Parkland (and JFK)
Special to The History Place
Next month we’ll observe the fiftieth anniversary of John F. Kennedy’s assassination. Newsreel footage from the first few weeks following his death reveal that even then many Americans questioned the official explanation that a lone gunman killed their president. In the ensuing five decades competing conspiracy theories have abounded. Suspects include the CIA, J. Edgar Hoover, LBJ, the Mafia, Castro, Anti-Castro Cubans, and the KGB. Estimates of the number of published books on the subject range between one and two thousand, depending upon the source.
In 2007, Attorney/Author Vincent Bugliosi, who successfully prosecuted Charles Manson and then co-authored the best-seller on the case, Helter Skelter, tried to turn the juggernaut of conspiracy theories around with his massive (1600 page) tome, Reclaiming History. Despite its scrupulous and fastidious sifting of the facts from the fiction, the book was immediately attacked by authors whose reputations rested on their contrary conclusions.
Parkland gives Bugliosi a second bite at the apple. Based on his book, the film is a straightforward, frequently moving, account of the assassination through the eyes of a Dallas Secret Service agent (Billy Bob Thornton), a Parkland Hospital physician (Zac Efron), Abraham Zapruder (Paul Giamatti), whose 22-second, 8mm home movie is the only complete photographic record of the murder, and the Oswald family: Lee (Jeremy Strong), his mother Marguerite (Jacki Weaver), and brother Bob (James Badge Dale).
I found two main problems with Parkland. First, it’s exceptionally hard to find. In suburban Philadelphia, within a week after opening in a handful of theaters, that number had dropped to just one. My assumption is that it’s the same across the country.
Second, trying to do this epic tale justice entails too many story lines. When Bugliosi’s book was released six years ago, the publisher (W.W. Norton) wisely also issued a 400-page extract, Four Days in November: The Assassination of President John F. Kennedy, which covered only the events immediately before, during, and after the killing. That, essentially, is Parkland, too. And it’s still a lot to cover in a film of only 93 minutes.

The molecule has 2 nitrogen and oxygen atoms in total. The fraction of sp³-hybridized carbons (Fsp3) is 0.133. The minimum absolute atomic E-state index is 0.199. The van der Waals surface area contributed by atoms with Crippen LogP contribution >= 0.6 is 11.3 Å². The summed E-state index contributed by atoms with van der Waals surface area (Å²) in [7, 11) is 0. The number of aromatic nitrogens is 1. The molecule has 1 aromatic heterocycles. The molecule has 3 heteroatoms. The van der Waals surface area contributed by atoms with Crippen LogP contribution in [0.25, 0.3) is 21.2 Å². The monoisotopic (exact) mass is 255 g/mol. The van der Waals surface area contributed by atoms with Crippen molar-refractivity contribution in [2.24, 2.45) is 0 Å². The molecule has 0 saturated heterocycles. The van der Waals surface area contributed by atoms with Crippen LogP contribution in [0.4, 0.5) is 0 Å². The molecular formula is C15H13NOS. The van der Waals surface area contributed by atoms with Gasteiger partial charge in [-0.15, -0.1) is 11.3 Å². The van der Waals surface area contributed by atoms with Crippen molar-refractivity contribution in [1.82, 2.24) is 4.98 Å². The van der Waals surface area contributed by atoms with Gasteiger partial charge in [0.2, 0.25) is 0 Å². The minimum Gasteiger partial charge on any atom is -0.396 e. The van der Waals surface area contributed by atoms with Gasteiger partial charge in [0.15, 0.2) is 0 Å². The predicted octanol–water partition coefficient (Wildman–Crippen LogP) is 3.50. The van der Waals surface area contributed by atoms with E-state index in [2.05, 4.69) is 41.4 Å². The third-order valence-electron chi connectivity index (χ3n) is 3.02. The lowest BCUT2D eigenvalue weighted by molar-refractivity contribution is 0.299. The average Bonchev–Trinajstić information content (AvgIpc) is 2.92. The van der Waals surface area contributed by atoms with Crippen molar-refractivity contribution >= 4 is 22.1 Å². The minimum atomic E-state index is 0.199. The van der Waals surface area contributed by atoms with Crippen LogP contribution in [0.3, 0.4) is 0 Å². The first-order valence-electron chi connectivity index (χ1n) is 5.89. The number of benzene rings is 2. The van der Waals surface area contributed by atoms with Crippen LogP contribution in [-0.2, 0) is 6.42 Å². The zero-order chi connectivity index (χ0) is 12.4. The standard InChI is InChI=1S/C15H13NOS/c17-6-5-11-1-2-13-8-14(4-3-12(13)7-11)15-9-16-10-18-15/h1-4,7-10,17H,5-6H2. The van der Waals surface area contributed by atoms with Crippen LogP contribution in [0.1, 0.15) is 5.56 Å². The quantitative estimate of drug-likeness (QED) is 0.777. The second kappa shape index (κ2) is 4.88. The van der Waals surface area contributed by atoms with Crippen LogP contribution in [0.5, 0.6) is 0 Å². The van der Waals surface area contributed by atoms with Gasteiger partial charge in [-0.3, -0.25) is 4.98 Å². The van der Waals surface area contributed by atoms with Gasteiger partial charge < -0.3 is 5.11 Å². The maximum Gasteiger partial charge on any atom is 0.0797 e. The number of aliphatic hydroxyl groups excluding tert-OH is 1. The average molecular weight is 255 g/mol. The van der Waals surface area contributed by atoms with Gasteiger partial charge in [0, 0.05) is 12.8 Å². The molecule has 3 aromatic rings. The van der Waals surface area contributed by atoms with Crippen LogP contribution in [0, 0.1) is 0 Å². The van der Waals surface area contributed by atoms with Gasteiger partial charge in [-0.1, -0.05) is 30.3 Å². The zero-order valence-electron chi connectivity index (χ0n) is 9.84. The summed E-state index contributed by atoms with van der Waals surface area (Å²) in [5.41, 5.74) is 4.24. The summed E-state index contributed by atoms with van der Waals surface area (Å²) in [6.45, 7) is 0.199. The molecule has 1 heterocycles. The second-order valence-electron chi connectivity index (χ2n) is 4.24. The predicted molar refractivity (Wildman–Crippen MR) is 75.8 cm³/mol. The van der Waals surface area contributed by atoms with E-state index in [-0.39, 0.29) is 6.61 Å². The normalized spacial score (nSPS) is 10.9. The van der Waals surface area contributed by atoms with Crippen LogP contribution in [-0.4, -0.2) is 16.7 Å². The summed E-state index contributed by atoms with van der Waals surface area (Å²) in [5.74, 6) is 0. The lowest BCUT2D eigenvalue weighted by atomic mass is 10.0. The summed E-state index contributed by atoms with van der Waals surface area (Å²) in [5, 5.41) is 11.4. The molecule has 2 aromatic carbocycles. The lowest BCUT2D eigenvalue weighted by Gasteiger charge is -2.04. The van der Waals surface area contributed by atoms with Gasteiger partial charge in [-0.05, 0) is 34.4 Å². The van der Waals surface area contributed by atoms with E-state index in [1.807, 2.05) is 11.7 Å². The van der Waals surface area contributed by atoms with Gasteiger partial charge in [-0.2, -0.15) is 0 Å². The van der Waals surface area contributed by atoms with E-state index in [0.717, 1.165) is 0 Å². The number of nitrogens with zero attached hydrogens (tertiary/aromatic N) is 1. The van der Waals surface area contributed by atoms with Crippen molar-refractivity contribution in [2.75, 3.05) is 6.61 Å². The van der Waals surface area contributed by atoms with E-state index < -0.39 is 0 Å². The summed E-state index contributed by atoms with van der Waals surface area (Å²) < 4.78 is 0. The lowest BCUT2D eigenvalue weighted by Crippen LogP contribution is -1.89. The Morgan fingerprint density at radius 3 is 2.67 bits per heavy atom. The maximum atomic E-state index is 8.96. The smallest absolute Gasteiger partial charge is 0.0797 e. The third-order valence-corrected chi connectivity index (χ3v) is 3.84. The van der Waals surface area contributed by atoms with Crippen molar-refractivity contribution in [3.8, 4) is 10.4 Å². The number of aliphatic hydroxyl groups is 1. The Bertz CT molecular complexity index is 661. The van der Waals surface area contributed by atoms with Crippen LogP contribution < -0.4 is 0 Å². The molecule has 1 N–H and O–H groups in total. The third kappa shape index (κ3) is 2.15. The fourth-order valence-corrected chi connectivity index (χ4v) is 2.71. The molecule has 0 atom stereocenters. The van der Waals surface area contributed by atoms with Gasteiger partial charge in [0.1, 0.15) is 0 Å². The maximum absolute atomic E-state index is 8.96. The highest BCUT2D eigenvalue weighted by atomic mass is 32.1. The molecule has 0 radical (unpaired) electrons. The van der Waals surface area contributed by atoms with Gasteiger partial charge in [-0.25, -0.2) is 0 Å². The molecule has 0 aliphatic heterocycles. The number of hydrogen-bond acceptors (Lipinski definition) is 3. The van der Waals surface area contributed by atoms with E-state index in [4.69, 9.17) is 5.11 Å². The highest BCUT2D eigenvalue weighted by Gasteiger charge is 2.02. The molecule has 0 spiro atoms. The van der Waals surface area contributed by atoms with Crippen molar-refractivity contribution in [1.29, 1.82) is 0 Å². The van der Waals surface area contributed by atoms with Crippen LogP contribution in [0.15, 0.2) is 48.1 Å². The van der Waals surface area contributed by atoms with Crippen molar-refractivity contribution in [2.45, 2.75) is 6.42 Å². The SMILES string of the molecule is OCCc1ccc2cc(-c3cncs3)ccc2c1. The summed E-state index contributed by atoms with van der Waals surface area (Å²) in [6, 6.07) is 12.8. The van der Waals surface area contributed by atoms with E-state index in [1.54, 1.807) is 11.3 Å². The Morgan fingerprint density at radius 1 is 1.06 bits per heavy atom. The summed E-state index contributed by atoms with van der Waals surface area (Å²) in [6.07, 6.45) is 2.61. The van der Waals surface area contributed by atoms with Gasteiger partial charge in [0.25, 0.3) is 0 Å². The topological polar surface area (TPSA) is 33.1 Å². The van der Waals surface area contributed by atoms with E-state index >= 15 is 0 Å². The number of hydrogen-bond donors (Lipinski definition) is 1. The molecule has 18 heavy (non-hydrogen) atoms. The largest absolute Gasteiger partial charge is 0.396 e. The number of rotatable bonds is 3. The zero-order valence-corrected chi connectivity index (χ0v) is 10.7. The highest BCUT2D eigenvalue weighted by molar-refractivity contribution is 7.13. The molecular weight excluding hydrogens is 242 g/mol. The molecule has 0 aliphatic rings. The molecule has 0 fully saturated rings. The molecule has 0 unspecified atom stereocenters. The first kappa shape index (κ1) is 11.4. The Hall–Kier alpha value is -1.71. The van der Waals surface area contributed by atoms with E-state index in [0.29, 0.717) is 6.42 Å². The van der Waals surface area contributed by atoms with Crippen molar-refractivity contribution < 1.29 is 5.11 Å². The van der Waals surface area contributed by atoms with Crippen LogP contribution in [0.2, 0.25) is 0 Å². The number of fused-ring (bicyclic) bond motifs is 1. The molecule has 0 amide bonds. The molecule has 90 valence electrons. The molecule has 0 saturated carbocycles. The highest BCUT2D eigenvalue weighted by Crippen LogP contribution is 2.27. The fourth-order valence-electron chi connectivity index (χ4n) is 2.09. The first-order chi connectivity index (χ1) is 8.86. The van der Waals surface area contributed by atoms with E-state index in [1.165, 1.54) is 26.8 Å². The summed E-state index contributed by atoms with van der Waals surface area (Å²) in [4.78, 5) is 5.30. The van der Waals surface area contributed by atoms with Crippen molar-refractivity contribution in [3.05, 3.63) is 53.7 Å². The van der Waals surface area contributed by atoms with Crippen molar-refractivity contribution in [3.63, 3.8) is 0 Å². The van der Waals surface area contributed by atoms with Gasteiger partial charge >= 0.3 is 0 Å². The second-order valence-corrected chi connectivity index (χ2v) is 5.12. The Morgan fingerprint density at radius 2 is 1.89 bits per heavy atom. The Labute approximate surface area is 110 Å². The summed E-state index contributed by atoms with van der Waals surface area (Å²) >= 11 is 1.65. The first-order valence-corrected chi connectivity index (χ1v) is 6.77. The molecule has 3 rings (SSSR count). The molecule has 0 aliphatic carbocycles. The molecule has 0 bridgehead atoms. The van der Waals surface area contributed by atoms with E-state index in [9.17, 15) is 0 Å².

By contrast, Oliver Stone has released in video a 205-minute director’s cut of his controversial 1991 film JFK. Stone’s epic attempt has generated nearly as much controversy as Kennedy’s assassination itself. The film was under attack by adherents of the lone-gunman theory before the movie had even premiered. Stone parried opponents’ every thrust, responding to articles in major magazines and newspapers with surprising vigor. Ultimately, the footnoted/annotated film script was published, along with hundreds of articles, reviews and Stone's responses in a large paperback volume that remains in print.
JFK was a bit bloated in 1991 at 189 minutes and is a bulbous balloon at three hours and 25 minutes. Stone throws everything into his boiling pot, except his kitchen sink. Starting out with Dwight Eisenhower’s farewell address in which he famously warned us about the power of the “military industrial complex,” we wind up with LBJ, the Joint Chiefs, the CIA, the Mob, anti-Castro Cubans, Earl Warren, and a purely fictional Deep Throat character, all working like so many hands in so many gloves to kill Kennedy and then bury the story so deep that New Orleans DA Jim Garrison (Kevin Costner, hot off of Dances with Wolves) can never dig up the truth.
Therein, to paraphrase Hamlet, lies the problem: the Kennedy assassination is an historical incident of enormous complexity, even as historical incidents go. Whether one sides with Bugliosi and his lone-gunman position or swings with Stone and his gumbo of conspiracy theories, the cast of characters is large and unwieldy. The documentary record is incomplete, still partially classified, and most certainly confusing. Many men had motives for wanting Kennedy killed. Many aspects of the murder–such as Kennedy’s backward head-snap when he’s hit by the fatal shot–lend themselves to conflicting interpretations.
Neither Parkland nor the re-cut JFK, nor a close comparison of the two, will provide viewers with a satisfactory solution to what JFK’s David Ferrie (Joe Pesci) called “a mystery wrapped in a riddle inside an enigma.”
And, frankly, as films, neither gives me much satisfaction. Despite some fine acting in both cinematic versions of the greatest mystery of the American Century, both come off as confusing and not a little tedious in my opinion.
Rated PG-13 for bloody sequences of ER trauma procedures, some violent images and language, and smoking throughout.
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Jim Castagnera is the author of 19 books. His latest is Counter Terrorism Issues: Case Studies in the Courtroom